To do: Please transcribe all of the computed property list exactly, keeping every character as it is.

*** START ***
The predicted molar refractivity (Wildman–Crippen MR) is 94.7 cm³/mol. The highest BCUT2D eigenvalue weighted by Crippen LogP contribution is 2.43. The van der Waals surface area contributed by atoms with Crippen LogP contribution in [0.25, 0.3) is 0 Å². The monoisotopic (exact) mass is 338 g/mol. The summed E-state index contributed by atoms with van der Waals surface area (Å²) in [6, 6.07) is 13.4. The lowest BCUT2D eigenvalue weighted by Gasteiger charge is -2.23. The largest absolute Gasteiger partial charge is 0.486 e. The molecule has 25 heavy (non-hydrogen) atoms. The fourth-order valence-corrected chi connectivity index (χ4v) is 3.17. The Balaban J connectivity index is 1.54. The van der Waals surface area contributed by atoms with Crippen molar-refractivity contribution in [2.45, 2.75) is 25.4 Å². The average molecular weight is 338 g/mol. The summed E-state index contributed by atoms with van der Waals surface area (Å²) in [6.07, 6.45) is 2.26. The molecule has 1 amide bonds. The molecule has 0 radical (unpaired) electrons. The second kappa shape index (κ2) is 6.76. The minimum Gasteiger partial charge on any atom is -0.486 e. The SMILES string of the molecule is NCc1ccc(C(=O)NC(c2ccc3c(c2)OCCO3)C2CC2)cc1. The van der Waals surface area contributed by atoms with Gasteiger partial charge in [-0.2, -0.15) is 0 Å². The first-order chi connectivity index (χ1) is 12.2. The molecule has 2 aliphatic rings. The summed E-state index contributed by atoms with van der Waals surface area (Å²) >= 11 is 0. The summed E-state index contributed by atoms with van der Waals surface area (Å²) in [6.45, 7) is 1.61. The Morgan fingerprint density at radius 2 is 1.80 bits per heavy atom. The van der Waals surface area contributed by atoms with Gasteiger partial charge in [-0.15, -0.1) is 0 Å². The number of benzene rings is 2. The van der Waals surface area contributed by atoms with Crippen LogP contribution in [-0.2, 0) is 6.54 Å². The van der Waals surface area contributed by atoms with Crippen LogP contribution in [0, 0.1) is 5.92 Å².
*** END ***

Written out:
The predicted molar refractivity (Wildman–Crippen MR) is 94.7 cm³/mol. The highest BCUT2D eigenvalue weighted by Crippen LogP contribution is 2.43. The van der Waals surface area contributed by atoms with Crippen LogP contribution in [0.25, 0.3) is 0 Å². The monoisotopic (exact) mass is 338 g/mol. The summed E-state index contributed by atoms with van der Waals surface area (Å²) in [6, 6.07) is 13.4. The lowest BCUT2D eigenvalue weighted by Gasteiger charge is -2.23. The largest absolute Gasteiger partial charge is 0.486 e. The molecule has 25 heavy (non-hydrogen) atoms. The fourth-order valence-corrected chi connectivity index (χ4v) is 3.17. The Balaban J connectivity index is 1.54. The van der Waals surface area contributed by atoms with Crippen molar-refractivity contribution in [2.45, 2.75) is 25.4 Å². The average molecular weight is 338 g/mol. The summed E-state index contributed by atoms with van der Waals surface area (Å²) in [6.07, 6.45) is 2.26. The molecule has 1 amide bonds. The molecule has 0 radical (unpaired) electrons. The second kappa shape index (κ2) is 6.76. The minimum Gasteiger partial charge on any atom is -0.486 e. The SMILES string of the molecule is NCc1ccc(C(=O)NC(c2ccc3c(c2)OCCO3)C2CC2)cc1. The van der Waals surface area contributed by atoms with Gasteiger partial charge in [-0.2, -0.15) is 0 Å². The first-order chi connectivity index (χ1) is 12.2. The molecule has 2 aliphatic rings. The summed E-state index contributed by atoms with van der Waals surface area (Å²) >= 11 is 0. The summed E-state index contributed by atoms with van der Waals surface area (Å²) in [6.45, 7) is 1.61. The Morgan fingerprint density at radius 2 is 1.80 bits per heavy atom. The van der Waals surface area contributed by atoms with Gasteiger partial charge in [-0.15, -0.1) is 0 Å². The number of benzene rings is 2. The van der Waals surface area contributed by atoms with Crippen LogP contribution in [-0.2, 0) is 6.54 Å². The van der Waals surface area contributed by atoms with Crippen LogP contribution in [0, 0.1) is 5.92 Å².